There's a line in a Gilbert and Sullivan song that suggests 'skim milk masquerades as cream' - and new research from the University of Virginia Medical School suggests they may have been on to something.
The report published this week in the online Archives of Disease in Childhood (a division of the British Medical Journal) shows that the average weight of children who drank 2% milk or full fat milk was lower than that of children who drank skim or semi-skim milk, even after taking into account other factors.
Until now, paediatricians have tended to recommend that all children drink low fat or skim milk after the age of 2 years to reduce their saturated fat intake and to reduce the risk of excess weight gain. But this new study suggests that the evidence to support this view is mixed and that the health outcomes of different milk options might be more complex.
The study involved looking at the milk consumption of 10,700 children at 2 and 4 years of age. Additional detail sought when the children were 4 included how much and how often they drank various types of milk (eg. flavoured, soy, full fat etc) as well as fruit juice, cordial, soft drinks and sports drinks so researchers could calculate the fat and sugar intake from these sources.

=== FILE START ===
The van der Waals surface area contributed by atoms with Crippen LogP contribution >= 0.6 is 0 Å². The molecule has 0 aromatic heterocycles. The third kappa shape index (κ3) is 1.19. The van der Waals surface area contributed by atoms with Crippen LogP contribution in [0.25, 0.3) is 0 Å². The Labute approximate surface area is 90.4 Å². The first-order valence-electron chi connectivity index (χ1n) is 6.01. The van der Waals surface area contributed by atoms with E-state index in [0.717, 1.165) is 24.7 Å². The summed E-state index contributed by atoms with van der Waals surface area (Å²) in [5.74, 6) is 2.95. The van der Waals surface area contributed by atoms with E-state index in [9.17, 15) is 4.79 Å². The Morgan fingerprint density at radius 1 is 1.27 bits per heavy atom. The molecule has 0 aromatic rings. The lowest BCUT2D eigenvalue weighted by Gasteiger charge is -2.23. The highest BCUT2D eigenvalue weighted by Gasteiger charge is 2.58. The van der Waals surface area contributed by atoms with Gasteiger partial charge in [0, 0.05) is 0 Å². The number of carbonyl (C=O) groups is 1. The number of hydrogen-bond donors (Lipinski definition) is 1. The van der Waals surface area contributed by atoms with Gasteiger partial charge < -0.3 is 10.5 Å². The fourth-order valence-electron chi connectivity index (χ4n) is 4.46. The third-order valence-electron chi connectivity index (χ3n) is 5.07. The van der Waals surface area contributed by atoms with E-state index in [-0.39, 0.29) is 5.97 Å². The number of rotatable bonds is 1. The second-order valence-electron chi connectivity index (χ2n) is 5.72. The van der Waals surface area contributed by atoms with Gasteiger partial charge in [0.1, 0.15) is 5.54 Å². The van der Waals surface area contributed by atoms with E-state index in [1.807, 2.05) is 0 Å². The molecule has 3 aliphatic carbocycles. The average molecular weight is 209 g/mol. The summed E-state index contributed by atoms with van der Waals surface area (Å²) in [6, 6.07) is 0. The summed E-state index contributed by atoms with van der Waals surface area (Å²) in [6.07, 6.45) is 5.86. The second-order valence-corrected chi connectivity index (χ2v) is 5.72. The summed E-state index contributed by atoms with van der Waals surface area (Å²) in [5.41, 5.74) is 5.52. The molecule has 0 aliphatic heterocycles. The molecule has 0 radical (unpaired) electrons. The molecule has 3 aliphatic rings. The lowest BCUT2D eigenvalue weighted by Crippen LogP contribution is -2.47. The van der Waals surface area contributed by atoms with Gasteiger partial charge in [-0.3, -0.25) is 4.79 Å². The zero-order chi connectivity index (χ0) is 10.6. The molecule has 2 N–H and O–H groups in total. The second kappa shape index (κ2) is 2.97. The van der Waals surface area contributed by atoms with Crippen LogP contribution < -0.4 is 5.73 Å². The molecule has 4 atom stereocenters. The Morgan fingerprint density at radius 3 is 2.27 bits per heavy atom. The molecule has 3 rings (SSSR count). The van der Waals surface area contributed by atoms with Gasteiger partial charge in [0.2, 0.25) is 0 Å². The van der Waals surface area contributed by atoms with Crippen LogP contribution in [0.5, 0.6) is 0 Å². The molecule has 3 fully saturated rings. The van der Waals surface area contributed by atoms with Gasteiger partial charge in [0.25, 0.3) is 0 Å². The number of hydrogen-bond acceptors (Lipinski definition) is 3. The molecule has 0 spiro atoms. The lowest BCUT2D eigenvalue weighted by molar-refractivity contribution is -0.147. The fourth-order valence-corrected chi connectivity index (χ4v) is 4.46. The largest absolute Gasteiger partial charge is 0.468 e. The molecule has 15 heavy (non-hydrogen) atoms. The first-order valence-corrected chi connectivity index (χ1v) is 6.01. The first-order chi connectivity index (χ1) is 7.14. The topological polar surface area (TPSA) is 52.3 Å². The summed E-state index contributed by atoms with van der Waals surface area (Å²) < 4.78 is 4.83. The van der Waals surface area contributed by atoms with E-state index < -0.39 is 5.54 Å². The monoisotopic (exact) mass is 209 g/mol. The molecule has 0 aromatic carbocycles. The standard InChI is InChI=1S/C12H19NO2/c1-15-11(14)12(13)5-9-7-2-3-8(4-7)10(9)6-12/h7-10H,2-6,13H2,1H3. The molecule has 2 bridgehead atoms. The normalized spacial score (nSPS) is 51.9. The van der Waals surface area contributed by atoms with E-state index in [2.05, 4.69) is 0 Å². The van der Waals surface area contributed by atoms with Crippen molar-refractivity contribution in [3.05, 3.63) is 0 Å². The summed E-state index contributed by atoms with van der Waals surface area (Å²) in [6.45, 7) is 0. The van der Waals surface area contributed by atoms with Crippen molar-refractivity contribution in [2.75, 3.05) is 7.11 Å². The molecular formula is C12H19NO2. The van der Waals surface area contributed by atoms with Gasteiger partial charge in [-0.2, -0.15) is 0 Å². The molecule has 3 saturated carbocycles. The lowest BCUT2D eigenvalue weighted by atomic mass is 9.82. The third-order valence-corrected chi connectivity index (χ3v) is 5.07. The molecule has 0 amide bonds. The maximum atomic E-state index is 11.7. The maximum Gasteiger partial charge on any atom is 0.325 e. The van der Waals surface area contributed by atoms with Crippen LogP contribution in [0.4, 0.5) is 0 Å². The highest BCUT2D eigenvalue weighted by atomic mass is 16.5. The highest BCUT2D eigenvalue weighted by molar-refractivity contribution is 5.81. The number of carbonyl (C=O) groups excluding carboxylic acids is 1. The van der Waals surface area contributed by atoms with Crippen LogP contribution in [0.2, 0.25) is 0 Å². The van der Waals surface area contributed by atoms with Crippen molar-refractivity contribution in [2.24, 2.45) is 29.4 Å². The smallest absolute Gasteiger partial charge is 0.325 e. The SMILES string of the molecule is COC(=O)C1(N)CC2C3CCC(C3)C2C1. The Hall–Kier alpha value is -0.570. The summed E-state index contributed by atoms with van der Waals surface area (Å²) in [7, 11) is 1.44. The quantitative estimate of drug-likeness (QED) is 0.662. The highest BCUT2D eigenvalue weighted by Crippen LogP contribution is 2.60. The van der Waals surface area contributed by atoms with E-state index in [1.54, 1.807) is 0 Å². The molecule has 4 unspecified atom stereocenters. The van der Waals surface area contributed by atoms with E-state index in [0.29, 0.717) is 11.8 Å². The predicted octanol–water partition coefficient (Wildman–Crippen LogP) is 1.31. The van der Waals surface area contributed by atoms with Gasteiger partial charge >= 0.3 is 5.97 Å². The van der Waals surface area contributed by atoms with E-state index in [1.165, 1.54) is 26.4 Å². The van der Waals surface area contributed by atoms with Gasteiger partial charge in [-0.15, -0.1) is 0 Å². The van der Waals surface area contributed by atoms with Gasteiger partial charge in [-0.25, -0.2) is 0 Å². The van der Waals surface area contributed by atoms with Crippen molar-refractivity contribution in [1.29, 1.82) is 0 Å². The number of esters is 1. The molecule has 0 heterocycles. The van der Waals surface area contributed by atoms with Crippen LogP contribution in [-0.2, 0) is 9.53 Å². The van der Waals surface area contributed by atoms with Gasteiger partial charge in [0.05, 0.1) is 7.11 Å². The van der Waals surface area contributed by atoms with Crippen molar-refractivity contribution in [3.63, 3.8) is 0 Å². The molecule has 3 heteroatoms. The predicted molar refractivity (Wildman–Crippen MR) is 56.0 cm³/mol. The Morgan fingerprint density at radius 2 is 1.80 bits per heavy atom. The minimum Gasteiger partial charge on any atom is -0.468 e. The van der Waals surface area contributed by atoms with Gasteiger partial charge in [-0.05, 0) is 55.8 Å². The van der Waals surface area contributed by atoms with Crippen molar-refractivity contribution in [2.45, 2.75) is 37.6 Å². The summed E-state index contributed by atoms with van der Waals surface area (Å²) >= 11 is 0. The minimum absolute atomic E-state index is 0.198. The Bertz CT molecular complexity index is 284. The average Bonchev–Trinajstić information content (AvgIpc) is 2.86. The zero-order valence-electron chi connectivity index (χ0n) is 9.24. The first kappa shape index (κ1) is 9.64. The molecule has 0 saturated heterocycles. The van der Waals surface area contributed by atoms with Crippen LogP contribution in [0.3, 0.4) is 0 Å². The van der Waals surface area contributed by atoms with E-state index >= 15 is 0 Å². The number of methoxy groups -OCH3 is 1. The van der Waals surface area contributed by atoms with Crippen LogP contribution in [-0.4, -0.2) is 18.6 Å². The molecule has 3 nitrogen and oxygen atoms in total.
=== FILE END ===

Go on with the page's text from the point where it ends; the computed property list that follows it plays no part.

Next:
While the significant majority of children drank whole or 2% milk, across both age groups children who drank skim or semi-skim milk were heavier. The study also found that a child who was not overweight or obese at age 2, who regularly drinks skim or semi-skim milk, has a 57% more likely to become so by 4 years of age.
The researchers point out that it is possible these children may have gained more weight had they not drunk skim or semi-skim milk, but it also suggests it does not restrain weight gain. This could be because 2% or full fat milk may lead to a feeling of fullness and reduce the appetite for other fatty or calorie dense foods.
Rather than recommending low fat milk, the researcher suggest that it may be more effective to emphasise other weight-targeted strategies with a stronger evidence base, such as reducing the intake of sugar, the consumption of fresh fruit and vegetables and increasing exercise.